The Price to Earnings ratio (or P/E) is probably the most common ratio in determining whether a company is under or overvalued.
However, the Price to Cash Flow (or P/CF) is another great ratio to do just that.
Cash, of course, is vital to a company’s financial health in order to finance operations, invest in the business, etc.
And cash can’t really be manipulated on the Income Statement like earnings can.
The reason why some like this measurement better than the P/E ratio is because the net income of the Cash Flow portion rightly adds depreciation and amortization back in, since these are not cash expenditures.
Whereas the net income that goes into the Earnings portion of the P/E ratio does not add these in, thus artificially reducing the income and skewing the P/E ratio.
So many analysts prefer using the Price to Cash Flow metric to judge a stock’s value.
And just like the P/E ratio is calculated by dividing the Price by its Earnings per share — the Price to Cash Flow ratio is calculated by dividing the Price by its Cash Flow per share.
Also like a P/E ratio, the lower the number, the better.
Currently, the average Price to Cash Flow (P/CF) for the stocks in the S&P 500 is 14.05.
But just like the P/E ratio, a value of less than 15 to 20 is generally considered good.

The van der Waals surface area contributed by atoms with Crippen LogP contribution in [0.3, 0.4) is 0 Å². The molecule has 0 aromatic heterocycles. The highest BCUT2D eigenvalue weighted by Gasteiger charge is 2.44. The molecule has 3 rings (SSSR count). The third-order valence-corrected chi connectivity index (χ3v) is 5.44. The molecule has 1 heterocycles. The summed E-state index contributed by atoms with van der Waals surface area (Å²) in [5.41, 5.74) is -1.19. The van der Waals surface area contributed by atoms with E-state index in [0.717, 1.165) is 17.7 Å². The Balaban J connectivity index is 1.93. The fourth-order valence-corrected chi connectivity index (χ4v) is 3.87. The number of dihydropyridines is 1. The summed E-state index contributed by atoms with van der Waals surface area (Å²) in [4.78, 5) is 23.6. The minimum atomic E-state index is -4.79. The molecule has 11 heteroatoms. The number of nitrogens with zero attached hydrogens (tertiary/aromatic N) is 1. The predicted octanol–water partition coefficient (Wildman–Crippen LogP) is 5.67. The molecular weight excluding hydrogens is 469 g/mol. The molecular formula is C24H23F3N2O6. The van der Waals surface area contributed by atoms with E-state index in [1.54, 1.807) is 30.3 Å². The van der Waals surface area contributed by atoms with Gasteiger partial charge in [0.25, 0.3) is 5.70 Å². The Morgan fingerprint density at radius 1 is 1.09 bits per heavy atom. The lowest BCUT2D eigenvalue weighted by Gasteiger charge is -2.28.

In my testing I have found that a P/CF between 0-10 produced the best results (17.1% over the last 10 years (using a 1-week rebalancing period). The second best results came with the range of 10-20 with a 10.2% gain. However, once you get over 30, the odds point to a loss (-2.8%). And over 40, the odds of loss are even greater at -6.9%.
By the way, if you add the Zacks Rank to that first range, the results increase to 34.7%. Pretty awesome.
This being said though, I still also like comparing the stocks’ P/CF to its Industry, as different Industries will have different numbers that are considered normal.
For example: for Computer-Software companies, the average Price/Cash Flow is about 19.2, whereas for Telecom it’s about 6.0.
The screen I’m running today is relatively simple:
- Zacks Rank equals 1
(Only Strong Buys get thru.)
- One Year Projected Growth Rate greater than or equal to Average for the S&P 500
(Looking for above market growth rates.)
- Current Cash Flow greater than or equal to 5 Year Average Cash Flow
(I want to see the company’s cash position improving.)
- Price to Cash Flow less than or equal to Median for its Industry
(Want to see companies with valuations lower than the median for their respective groups.)
Here are 5 stocks that came thru this week’s screen.:
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Disclosure: Officers, directors and/or employees of Zacks Investment Research may own or have sold short securities and/or hold long and/or short positions in options that are mentioned in this material. An affiliated investment advisory firm may own or have sold short securities and/or hold long and/or short positions in options that are mentioned in this material.
Disclosure: Performance information for Zacks’ portfolios and strategies are available at: http://www.zacks.com/performance.